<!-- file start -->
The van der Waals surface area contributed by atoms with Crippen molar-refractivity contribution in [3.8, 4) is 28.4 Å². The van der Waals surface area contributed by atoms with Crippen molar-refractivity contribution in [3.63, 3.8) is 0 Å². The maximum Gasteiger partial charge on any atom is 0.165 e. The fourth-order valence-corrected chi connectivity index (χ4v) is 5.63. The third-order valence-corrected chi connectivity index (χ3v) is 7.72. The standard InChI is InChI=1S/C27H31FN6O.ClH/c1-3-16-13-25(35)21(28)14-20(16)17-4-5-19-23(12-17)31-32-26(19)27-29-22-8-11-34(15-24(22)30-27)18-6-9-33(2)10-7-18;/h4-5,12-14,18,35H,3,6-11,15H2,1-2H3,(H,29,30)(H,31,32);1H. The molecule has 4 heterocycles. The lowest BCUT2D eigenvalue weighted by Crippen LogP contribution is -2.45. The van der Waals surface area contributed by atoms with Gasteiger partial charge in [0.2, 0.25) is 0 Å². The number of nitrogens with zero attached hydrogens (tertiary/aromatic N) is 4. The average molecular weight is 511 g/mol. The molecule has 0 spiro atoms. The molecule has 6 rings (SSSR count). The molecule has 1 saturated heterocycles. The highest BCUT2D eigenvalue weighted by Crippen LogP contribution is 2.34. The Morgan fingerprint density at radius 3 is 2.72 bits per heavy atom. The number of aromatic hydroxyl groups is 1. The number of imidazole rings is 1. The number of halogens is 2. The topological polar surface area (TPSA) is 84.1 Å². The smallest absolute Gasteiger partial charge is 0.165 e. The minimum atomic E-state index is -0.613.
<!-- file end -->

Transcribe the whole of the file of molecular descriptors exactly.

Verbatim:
The van der Waals surface area contributed by atoms with Crippen molar-refractivity contribution in [3.8, 4) is 28.4 Å². The van der Waals surface area contributed by atoms with Crippen molar-refractivity contribution in [3.63, 3.8) is 0 Å². The maximum Gasteiger partial charge on any atom is 0.165 e. The fourth-order valence-corrected chi connectivity index (χ4v) is 5.63. The third-order valence-corrected chi connectivity index (χ3v) is 7.72. The standard InChI is InChI=1S/C27H31FN6O.ClH/c1-3-16-13-25(35)21(28)14-20(16)17-4-5-19-23(12-17)31-32-26(19)27-29-22-8-11-34(15-24(22)30-27)18-6-9-33(2)10-7-18;/h4-5,12-14,18,35H,3,6-11,15H2,1-2H3,(H,29,30)(H,31,32);1H. The molecule has 4 heterocycles. The lowest BCUT2D eigenvalue weighted by Crippen LogP contribution is -2.45. The van der Waals surface area contributed by atoms with Gasteiger partial charge in [0.2, 0.25) is 0 Å². The number of nitrogens with zero attached hydrogens (tertiary/aromatic N) is 4. The average molecular weight is 511 g/mol. The molecule has 0 spiro atoms. The molecule has 6 rings (SSSR count). The molecule has 1 saturated heterocycles. The highest BCUT2D eigenvalue weighted by Crippen LogP contribution is 2.34. The Morgan fingerprint density at radius 3 is 2.72 bits per heavy atom. The number of aromatic hydroxyl groups is 1. The number of imidazole rings is 1. The number of halogens is 2. The topological polar surface area (TPSA) is 84.1 Å². The smallest absolute Gasteiger partial charge is 0.165 e. The minimum atomic E-state index is -0.613.